Brexit: bad news for Pound-Euro exchange rate

British holidaymakers in Eurozone countries will find that their Pound has weakened against the strong Euro. Reaching an eight-year-low on Wednesday, Sterling has slipped below €1 at some airport currency exchange services, making things more expensive for British tourists holidaying in the EU. Brexit is clearly what is hurting the Pound, and many predict that it might drop even further, surpassing the low levels seen since last year’s UK Referendum vote to leave the EU.

Brexit and a strong Euro are the main reasons the Pound is down. The Pound dropped yesterday due to the increasing political uncertainties surrounding Brexit and the release of the purchasing managers’ index survey which showed that manufacturing in the Eurozone beat expectations in August. Today’s Q2 GDP growth data didn’t make much of a difference to the Pound. It is still struggling, holding at 0.08% gain against the Euro to €1.08. The Pound’s tiny little rise didn’t change the overall landscape. As Connor Campbell, financial analyst at Spreadex said, this “measly 0.3% Q2 GDP reading” “barely begins to scratch the surface of the losses suffered by the pound against its Eurozone peer this summer, with sterling still stuck under €1.09.” 

Q2 GDP growth figures

Today’s data showed that the UK economy grew by 0.3% in the second quarter, an annual growth of 1.7%, which was the result of a positive contribution from the service sector. Production fell by 0.3%, construction by 1.3% and agriculture by 0.4%.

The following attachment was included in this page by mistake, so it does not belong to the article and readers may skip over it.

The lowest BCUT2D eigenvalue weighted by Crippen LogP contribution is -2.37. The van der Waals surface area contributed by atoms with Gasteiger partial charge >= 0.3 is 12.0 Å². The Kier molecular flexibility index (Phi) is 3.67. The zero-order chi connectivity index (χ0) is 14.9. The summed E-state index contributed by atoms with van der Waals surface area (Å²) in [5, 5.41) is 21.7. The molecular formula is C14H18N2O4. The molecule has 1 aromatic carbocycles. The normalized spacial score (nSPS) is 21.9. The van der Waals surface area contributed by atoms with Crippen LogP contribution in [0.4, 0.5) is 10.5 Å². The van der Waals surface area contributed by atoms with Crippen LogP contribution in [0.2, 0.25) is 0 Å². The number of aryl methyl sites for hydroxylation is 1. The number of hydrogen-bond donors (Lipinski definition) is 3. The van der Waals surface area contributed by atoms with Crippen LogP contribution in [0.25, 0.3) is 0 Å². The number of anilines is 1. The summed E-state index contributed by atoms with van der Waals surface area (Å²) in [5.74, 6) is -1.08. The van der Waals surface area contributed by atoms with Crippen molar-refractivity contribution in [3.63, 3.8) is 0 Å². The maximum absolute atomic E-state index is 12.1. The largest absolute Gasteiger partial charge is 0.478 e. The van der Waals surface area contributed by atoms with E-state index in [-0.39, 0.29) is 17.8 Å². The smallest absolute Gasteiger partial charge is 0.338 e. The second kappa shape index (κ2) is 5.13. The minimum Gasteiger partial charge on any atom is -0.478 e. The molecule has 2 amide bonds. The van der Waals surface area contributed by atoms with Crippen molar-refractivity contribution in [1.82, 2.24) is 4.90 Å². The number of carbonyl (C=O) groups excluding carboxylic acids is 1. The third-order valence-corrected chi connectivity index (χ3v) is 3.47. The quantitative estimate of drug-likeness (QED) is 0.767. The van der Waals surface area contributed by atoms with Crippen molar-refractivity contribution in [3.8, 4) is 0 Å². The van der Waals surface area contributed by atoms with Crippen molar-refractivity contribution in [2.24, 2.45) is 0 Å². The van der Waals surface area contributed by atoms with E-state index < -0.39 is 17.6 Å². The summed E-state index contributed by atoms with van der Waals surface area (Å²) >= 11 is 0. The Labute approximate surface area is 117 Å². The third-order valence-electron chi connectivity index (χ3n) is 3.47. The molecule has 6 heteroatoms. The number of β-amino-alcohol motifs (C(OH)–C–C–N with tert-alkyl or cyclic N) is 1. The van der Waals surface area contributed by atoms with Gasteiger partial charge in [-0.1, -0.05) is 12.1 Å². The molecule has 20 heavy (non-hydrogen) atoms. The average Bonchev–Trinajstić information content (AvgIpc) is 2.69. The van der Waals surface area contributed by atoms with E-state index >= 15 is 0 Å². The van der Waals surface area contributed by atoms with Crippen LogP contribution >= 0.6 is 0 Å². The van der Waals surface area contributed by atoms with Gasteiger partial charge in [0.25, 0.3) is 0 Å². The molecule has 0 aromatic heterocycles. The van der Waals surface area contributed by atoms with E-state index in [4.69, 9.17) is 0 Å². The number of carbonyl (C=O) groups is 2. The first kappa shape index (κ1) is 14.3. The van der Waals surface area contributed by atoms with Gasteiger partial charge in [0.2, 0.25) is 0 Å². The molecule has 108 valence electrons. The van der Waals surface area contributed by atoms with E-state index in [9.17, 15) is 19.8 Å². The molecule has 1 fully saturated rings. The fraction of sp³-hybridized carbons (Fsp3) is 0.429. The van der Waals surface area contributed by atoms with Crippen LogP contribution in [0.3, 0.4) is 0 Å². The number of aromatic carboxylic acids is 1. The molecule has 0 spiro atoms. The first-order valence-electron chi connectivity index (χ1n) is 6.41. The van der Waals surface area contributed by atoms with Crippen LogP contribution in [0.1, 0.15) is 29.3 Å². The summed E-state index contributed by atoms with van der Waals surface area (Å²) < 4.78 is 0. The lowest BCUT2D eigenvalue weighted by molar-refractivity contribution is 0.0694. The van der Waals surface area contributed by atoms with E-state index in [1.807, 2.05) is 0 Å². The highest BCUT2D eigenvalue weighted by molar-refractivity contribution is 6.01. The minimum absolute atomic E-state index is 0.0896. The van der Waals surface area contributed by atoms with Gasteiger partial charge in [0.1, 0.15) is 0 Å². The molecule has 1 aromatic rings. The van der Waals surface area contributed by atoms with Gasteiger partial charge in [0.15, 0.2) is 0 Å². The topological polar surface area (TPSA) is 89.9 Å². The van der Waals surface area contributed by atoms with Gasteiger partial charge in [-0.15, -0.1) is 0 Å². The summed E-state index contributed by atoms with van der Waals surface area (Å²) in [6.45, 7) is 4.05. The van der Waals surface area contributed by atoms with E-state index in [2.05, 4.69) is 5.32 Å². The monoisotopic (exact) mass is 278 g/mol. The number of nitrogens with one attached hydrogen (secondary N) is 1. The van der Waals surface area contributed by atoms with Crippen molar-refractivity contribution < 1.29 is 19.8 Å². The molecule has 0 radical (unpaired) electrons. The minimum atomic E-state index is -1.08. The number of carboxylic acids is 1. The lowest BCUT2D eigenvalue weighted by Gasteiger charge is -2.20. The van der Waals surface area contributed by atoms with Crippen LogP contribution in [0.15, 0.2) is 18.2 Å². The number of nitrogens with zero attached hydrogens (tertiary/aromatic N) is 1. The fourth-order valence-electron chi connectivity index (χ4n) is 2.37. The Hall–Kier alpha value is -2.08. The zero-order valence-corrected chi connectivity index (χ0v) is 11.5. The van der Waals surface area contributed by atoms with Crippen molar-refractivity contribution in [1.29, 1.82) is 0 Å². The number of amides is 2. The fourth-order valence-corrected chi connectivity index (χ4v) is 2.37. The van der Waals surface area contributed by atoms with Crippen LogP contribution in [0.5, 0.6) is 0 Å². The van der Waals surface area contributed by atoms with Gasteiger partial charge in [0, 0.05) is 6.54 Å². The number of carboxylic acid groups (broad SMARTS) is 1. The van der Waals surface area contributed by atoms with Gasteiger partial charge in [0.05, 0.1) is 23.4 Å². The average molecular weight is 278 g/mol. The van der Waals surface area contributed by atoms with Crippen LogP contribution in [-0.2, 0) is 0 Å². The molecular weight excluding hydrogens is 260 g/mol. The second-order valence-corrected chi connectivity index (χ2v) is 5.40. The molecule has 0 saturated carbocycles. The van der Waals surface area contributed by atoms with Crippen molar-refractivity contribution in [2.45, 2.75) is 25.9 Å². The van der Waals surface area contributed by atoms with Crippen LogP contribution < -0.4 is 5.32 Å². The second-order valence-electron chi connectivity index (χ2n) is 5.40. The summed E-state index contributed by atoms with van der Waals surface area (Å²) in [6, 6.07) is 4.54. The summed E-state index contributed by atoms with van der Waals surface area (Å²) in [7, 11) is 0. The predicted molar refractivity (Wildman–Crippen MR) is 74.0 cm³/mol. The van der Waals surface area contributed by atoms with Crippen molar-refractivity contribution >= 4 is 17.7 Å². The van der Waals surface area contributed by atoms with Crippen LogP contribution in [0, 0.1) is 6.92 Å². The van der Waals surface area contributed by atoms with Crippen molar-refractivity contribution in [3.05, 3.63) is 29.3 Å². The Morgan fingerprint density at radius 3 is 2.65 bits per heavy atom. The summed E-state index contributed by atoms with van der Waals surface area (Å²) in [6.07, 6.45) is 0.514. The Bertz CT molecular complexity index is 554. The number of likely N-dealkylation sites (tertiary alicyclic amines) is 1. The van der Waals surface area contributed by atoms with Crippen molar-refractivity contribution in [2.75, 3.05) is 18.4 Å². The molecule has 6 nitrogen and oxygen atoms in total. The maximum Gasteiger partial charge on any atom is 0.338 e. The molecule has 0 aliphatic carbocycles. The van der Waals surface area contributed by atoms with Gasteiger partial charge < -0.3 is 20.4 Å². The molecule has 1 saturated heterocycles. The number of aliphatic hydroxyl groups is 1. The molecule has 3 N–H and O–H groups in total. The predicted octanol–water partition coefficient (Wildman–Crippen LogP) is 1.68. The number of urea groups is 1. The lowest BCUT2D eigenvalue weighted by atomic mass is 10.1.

Business investment was flat but capital investment was stronger than expected, Kathleen Brooks from City Index said.  She explained, that strong capital investment—which refers to buying things in the market, whether this is land, or machinery and goods for the benefit of a business, or money in your piggy bank; basically, any item or money not used for your everyday living or for your business’ operation is considered capital investment—suggests that investors are “willing to look through Brexit to our future outside of the EU.”

The Pound might be holding tight, but trade is suffering. As the Guardian points out, “it is not far off the trough of 73.3 reached in December 2008 during the financial crisis.” Phillip Inman, economic writer for the Guardian, said: “A significant depreciation of sterling in the wake of the Brexit vote was expected to boost exports. It has a little, but not enough to offset the extra cost from more expensive raw materials. It means that the latest figures for second quarter GDP show that net trade was zero, putting a drag on GDP growth. And it has dragged since sterling first began to depreciate at the end of 2015.” Net trade measures the change of imports and exports for the last quarter.

As it stands, the UK is the slowest growing G7 economy this year.

Weak retail sales

More disappointing news came from today’s CBI survey which showed that retail sales declined since July last year. From the 117 firms surveyed, 57 of them were retailers. The volume of sales fell and orders placed on suppliers, year-on-year, dropped too. Anna Leach, CBI Head of Economic Intelligence, said: “Despite the warmer weather at the start of the month, retail sales have cooled as higher inflation continues to squeeze consumers’ pockets. Meanwhile, deteriorating sentiment regarding the business situation has combined with falling headcount among retailers. Looking ahead, firms do expect sales growth to recover, but the pressures on household budgets are set to persist, given little sign of wages picking up.”